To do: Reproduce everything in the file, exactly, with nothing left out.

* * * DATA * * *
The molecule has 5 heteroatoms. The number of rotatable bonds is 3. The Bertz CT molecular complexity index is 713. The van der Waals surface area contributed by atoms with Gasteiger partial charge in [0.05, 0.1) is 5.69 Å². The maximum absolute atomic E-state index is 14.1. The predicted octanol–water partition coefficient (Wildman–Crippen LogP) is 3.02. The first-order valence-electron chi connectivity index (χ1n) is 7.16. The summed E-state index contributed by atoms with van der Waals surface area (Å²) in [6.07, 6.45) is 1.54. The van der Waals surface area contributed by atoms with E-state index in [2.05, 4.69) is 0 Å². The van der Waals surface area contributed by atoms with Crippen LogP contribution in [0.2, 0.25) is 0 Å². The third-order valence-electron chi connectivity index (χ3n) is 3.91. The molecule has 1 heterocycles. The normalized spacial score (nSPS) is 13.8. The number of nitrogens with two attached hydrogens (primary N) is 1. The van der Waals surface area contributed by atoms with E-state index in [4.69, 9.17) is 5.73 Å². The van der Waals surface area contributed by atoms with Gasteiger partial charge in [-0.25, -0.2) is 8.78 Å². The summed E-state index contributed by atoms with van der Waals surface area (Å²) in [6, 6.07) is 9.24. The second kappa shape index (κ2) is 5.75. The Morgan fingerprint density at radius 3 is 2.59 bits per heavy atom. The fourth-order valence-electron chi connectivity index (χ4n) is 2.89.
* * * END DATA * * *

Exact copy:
The molecule has 5 heteroatoms. The number of rotatable bonds is 3. The Bertz CT molecular complexity index is 713. The van der Waals surface area contributed by atoms with Gasteiger partial charge in [0.05, 0.1) is 5.69 Å². The maximum absolute atomic E-state index is 14.1. The predicted octanol–water partition coefficient (Wildman–Crippen LogP) is 3.02. The first-order valence-electron chi connectivity index (χ1n) is 7.16. The summed E-state index contributed by atoms with van der Waals surface area (Å²) in [6.07, 6.45) is 1.54. The van der Waals surface area contributed by atoms with E-state index in [2.05, 4.69) is 0 Å². The van der Waals surface area contributed by atoms with Crippen LogP contribution in [0.2, 0.25) is 0 Å². The third-order valence-electron chi connectivity index (χ3n) is 3.91. The molecule has 1 heterocycles. The normalized spacial score (nSPS) is 13.8. The number of nitrogens with two attached hydrogens (primary N) is 1. The van der Waals surface area contributed by atoms with E-state index in [4.69, 9.17) is 5.73 Å². The van der Waals surface area contributed by atoms with Gasteiger partial charge in [-0.25, -0.2) is 8.78 Å². The summed E-state index contributed by atoms with van der Waals surface area (Å²) in [6, 6.07) is 9.24. The second kappa shape index (κ2) is 5.75. The Morgan fingerprint density at radius 3 is 2.59 bits per heavy atom. The fourth-order valence-electron chi connectivity index (χ4n) is 2.89.